In July 2002, a jury in West Palm Beach held that two former Salvadorean generals were liable under international law principles of command responsibility for acts of torture, rape and murder committed under their command during El Salvador’s brutal counter-insurgency war. The generals, who had retired in Florida with the blessing of the US, were ordered to pay US$54.6 million to three surviving victims, Neris Gonzalez, Carlos Mauricio and Juan Romagoza.[86] Although unlikely to see much of the money, one of the plaintiffs, an academic tortured for days after he was accused of being a guerrilla, stated that ‘[i]t was a very healing moment looking at them [the two ex-generals] in court and accusing them. It seems I am closing the circle.’[87]

As the institutional and legal infrastructure of international criminal law develops, broad claims will no doubt continue to be made for the virtues of international prosecution. I think the most credible and concrete of these claims is that victims have a human right, and a human need, to some form of justice and accountability. Each of the mechanisms considered above holds out a promise of accountability and perhaps even a tangible defence of the ephemeral ‘common interests’ of an international community. But the ICC is in its infancy, and the use of universal jurisdiction remains comparatively limited. Whether they can fulfil the hopes placed upon them, and make at least some contribution to restoring the dignity of victims, will depend in no small part upon the determination of advocates to redeem the promise of international criminal law’s ‘high-minded concepts’.

[*] BA, LLB (Hons) (Melb); Fulbright Scholar and MA Candidate (Political Science), Graduate Faculty of Political and Social Science, New School for Social Research, New York.

[1] Georg Schwarzenberger, ‘The Problem of an International Criminal Law’ (1950) 3 Current Legal Problems 263, 263.

[2] Ibid 293.

[3] Ibid 296.

[4] See, eg, Steven Ratner, ‘The Schizophrenias of International Criminal Law’ (1998) 33 Texas Law International Law Journal 237; John Dugard and Christine van den Wyngaert (eds), International Criminal Law and Procedure (1996); Christine van den Wyngaert (ed), International Criminal Law: A Collection of International and European Instruments (1997); Jordan Paust et al, International Law: Cases and Materials (1996).

[5] ‘Developments in the Law: International Criminal Law — The Promises of International Prosecution’ (2001) 114 Harvard Law Review 1943, 1957.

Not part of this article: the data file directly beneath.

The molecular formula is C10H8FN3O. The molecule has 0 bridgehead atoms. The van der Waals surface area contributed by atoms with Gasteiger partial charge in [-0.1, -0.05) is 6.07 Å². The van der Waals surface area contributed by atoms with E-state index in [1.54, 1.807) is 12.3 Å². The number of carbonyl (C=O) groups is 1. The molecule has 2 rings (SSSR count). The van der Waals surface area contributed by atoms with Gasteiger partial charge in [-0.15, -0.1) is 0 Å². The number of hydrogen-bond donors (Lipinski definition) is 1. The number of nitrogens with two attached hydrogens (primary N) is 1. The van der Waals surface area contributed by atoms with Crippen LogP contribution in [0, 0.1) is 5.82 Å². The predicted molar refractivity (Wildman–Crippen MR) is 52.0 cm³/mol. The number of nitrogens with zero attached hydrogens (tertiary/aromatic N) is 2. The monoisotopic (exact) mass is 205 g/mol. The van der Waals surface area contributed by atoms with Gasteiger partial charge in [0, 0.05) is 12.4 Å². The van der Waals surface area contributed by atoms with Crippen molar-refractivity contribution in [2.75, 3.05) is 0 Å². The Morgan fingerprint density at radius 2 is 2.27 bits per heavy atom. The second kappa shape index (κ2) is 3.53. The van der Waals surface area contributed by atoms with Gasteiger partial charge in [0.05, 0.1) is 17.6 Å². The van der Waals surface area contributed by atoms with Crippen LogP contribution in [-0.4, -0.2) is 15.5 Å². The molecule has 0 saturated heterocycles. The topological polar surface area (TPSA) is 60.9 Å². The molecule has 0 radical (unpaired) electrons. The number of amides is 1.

[6] See, eg, Sanja Kutnjak Ivkovic, ‘Justice by the International Criminal Tribunal for the Former Yugoslavia’ (2001) 37 Stanford Journal of International Law 255; The Human Rights Center and the International Human Rights Law Clinic, University of California, Berkeley and the Center for Human Rights, University of Sarajevo, ‘Justice, Accountability and Social Reconstruction: An Interview Study of Bosnian Judges and Prosecutors’ (2000) 18 Berkeley Journal of International Law 102; Patricia Wald, ‘The International Tribunal for the Former Yugoslavia Comes of Age: Some Observations on Day-to-Day Dilemmas of an International Court’ (2001) 5 Washington University Journal of Law and Policy 87, 117.

[7] For Rwanda, see Samantha Power, ‘Rwanda: The Two Faces of Justice’, The New York Review of Books (New York), 16 January 2003, 47. For East Timor, see Nehal Bhuta, ‘East Timor and the Vicissitudes of Externalized Justice’ (2003) 12 Finnish Yearbook of International Law (forthcoming).

[8] David Rieff, A Bed for the Night: Humanitarianism in Crisis (2002) 10.

[9] Schwarzenberger, above n 1, 272.

[10] Procès-verbaux of the proceedings of the Advisory Committee of Jurists, Council of the League of Nations (1920) cited in United Nations, Historical Survey of the Question of International Criminal Jurisdiction (Memorandum Submitted to the Secretary-General) (1949) 3, 8–12.

[11] Ian Brownlie, Principles of Public International Law (4th ed, 1990) 238–9; In re Piracy Jure Gentium [1934] AC 586, 589 (Viscount Sankey LC).

[12] H H Jescheck, ‘International Crimes’ in Rudolf Bernhardt (ed), Encyclopedia of Public International Law (1995) vol 2, 1119, 1120; Josef Kunz, The Changing Law of Nations (1968) 149.